In any release of a chemical or biological agent, the nature and degree of hazard will depend on a multitude of factors, including, among other things, the agent and the amount released, the method by which the agent is disseminated, factors that influence its toxicity, infectivity or virulence both during and after its release, its movement and dilution in the atmosphere, and the state of protection and susceptibility of those exposed. Two different types of general hazard are usually distinguished, namely inhalation hazard and contact hazard, with different characteristic implications for protection.
For infective agents, the principal hazard to people will be from inhalation. For many infective agents, the hazard is greatest if the agent reaches the target population in the form of particles within a narrow size range, i.e. small enough to penetrate to the alveoli in the depths of the lungs but not so small that most of the particles fail to be deposited and instead are mostly exhaled. Thus the optimum size for particle is generally thought to be somewhere between 0.5 and 5 microns. Contact with an infective agent and its entry into the body via a wound or via mucous membranes may also present a hazard, although generally much less than that from inhalation. Infective agents may be disseminated as respirable particles by explosives or by sprayers or other generators specially designed to produce particles in the respirable size range.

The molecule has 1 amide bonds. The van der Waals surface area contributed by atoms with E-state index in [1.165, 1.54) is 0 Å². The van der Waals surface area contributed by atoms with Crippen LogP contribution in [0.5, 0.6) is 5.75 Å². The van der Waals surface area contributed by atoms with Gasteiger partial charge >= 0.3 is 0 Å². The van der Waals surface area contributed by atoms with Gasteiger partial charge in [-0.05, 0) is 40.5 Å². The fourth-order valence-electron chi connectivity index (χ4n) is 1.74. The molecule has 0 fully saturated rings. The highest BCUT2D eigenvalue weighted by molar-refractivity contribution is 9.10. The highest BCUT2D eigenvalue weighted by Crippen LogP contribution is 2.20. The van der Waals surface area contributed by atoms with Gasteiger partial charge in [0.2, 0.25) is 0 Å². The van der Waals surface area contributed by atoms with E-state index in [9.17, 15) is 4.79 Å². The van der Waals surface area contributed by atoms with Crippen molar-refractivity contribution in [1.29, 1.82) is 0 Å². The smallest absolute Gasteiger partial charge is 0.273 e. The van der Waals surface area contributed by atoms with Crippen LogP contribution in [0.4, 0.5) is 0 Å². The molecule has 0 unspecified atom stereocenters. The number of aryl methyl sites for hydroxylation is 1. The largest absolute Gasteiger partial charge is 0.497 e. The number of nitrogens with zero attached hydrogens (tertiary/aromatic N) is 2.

For chemical agents, an inhalation hazard may be created by the dissemination of the agent as a vapour, as liquid or solid particles sufficiently small to be respirable, as a spray that evaporates to form a vapour while still airborne, or as a spill or spray that is deposited on surfaces and subsequently evaporates to form a vapour. For some agents, vapours or respirable particles may also present a hazard to sensitive mucous membranes, especially those of the conjunctiva. For chemical agents able to act percutaneously (effected or through the skin), a contact hazard may be created by sprays or spills of less volatile agents deposited directly on people or on surfaces with which people are likely to come into contact. A chemical agent may be disseminated mechanically by spraying or rupturing a container, by using explosives, or by a thermal process in which a pyrotechnic composition is used as the source of heat. Pyrotechnic dissemination is effective only for heat-resistant and non-combustible agents, which may evaporate initially and then condense as a suspension in air of respirable particles, creating principally, an inhalation or conjunctive hazard.